Elizabeth Carmichael is many things to many people: a loving parent, a pioneer, an ambitious automobile entrepreneur, a criminal mastermind, or a fraud. In some instances, she was all at once. And that’s why she’s the subject of HBO’s four-part, visually stunning docuseries, The Lady and the Dale, co-directed by Zackary Drucker and co-executive produced by Jay Duplass, who opened up to ET about telling her story decades after she became a media sensation and the target of unwanted attention over her transgender identity.
“In many ways, this story has been lost to the annals of time,” Drucker says of Carmichael’s life and brief career as an entrepreneur who wanted to revolutionize the auto industry with a fuel-efficient, three-wheeled car known as the Dale. “This story was a tremendous discovery, I think, for all of us.”
“It’s very rare,” Duplass adds, acknowledging that many documentary subjects, especially ones that bleed over into the true-crime genre, typically have some sort of storied past documented on the internet. Whereas this is one story audiences won’t find conveniently summarized in a Wikipedia article or previously covered in some splashy Vanity Fair article at the time.
Even when co-director Nick Cammilleri first brought this story to the Duplass brothers after years of working on putting it together, Jay had never heard of it. “It almost just felt like, ‘Is this even real?’” he recalls. “There were so many elements to it, you know, Liz’s life as a con woman, Liz’s trans-ness, the Dale car that you couldn’t tell if it was real or not.”
But as the docuseries shows, the life and times of Elizabeth Carmichael are as real as they can get.
Before being associated with the Dale, Carmichael lived a storied past that included a history of various short-lived business ventures and small crimes. Like an alternate version of Catch Me If You Can, which is also based on a real-life story of crime, she counterfeited checks and ran get-rich-quick schemes out of people’s homes. Despite a collection of children and ex-wives, Carmichael lived life on the run from authorities, including a purported run-in with the mob. She even claimed to have smuggled arms to Cuba during the revolution.
By the 1970s, after she started to transition and began identifying as her true self, Carmichael became fascinated with a three-wheeled vehicle dubbed the Dale and sought out to revolutionize the automobile industry, which was facing down the Middle East oil crisis. She eventually founded the 20th Century Motor Car Company and quickly became a media sensation thanks to the promise that the Dale, with its high gas mileage and low price tag, would be bigger than the Model T. “The intention was clearly a positive intention to create relief in the midst of a gas crisis and to try and revolutionize the automobile and the energy sectors,” Duplass says.
Much like Elizabeth Holmes, the convicted founder of Theranos and the subject of the HBO doc The Inventor, the expectations and anticipation for the Dale soon exceeded any reality. “Obviously Liz came from a wildly different background,” Duplass says of Carmichael, who did nothing to stop it and engaged in dubious business practices to keep the company afloat as they tried to develop a functioning and replicable vehicle that investors had dumped millions of dollars into without even seeing it hit the road.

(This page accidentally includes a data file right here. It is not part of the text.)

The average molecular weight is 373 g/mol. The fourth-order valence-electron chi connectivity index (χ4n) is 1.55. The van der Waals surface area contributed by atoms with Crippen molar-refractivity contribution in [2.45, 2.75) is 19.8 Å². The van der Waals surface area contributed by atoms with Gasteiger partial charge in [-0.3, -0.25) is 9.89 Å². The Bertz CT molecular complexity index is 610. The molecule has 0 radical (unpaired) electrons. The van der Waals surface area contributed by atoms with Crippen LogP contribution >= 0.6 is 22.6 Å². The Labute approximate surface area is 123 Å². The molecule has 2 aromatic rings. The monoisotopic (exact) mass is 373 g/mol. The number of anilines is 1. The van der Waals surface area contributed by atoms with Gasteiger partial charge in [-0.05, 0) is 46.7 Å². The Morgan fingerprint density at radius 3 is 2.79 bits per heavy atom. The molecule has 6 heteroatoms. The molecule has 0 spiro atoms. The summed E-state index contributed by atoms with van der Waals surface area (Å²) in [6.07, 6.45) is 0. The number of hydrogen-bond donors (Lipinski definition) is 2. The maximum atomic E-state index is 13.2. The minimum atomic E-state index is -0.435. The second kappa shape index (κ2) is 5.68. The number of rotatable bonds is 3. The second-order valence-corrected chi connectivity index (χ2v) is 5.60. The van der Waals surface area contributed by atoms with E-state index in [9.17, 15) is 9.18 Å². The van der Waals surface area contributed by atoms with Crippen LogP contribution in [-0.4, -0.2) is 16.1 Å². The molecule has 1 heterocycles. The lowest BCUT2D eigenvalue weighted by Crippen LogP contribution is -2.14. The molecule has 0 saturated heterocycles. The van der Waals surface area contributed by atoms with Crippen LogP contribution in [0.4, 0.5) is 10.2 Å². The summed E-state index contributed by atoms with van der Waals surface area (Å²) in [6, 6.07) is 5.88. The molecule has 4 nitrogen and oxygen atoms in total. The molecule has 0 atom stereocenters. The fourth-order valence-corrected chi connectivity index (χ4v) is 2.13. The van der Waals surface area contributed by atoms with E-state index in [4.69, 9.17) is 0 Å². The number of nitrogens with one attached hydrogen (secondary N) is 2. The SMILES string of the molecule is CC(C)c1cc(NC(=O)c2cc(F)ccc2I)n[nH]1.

Eventually that attention led to questions about the company and its promises, with local news media and the FBI investigating Carmichael and 20th Century Motor Car Company from all ends. She was ultimately arrested for fraud and business code violations before a tested and approved model of the Dale was ever produced.
The trial that followed turned Carmichael into a media sensation as the public became both fascinated with the story behind the Dale and her transgender identity, which was constantly used against her as a method to perpetuate fraud. “Her self identifying as Liz and as a woman in court was this huge leap of progress,” Drucker says of her standing up for herself at the time and even getting the judge to rule that she was in fact a woman.
After pocketing millions and getting a local news channel to post her bail, Carmichael eventually fled and lived life as a fugitive. She spent nearly a decade in a small Texas town with her family before an episode of Unsolved Mysteries exposed her identity once again. After that, she was arrested and sent to prison on various charges including conspiracy and grand theft.
Of course, to say that’s all there is to the story is short-sighted. “It can’t be overstated like the amounts of twists and turns that we have in the documentary series,” Duplass teases. And indeed, there are too many to even dutifully summarize here.
But given this docuseries is also about transgender identity and the challenges faced by the community, when it comes to being perceived as deviants, frauds or criminals, it’s hard not to think of Carmichael as some sort of pioneer or folk hero. “We’re not positing that Liz is an appropriate role model in the series,” says Duplass, who is quick to point out and appreciate “her gumption to express herself, to survive, to achieve the American dream.”
“There’s elements of her story, her resilience and tenacity, in and of itself, that is heroic,” Drucker adds. “The thing that inspires me about her story is the flaws. I think that’s what makes characters relatable, whether it’s a scripted or unscripted narrative, and I hope that represents a new era of trans storytelling, where we don’t have to be just heroes. We don’t have to be a monolith of, like, the archetype who did everything correctly. I think there’s much more room for expansion and stories in which we’re able to be flawed.”
The Lady and the Dale premieres with back-to-back episodes on Sunday, Jan. 31 at 9 p.m. ET/PT on HBO and will be available to stream on HBO Max.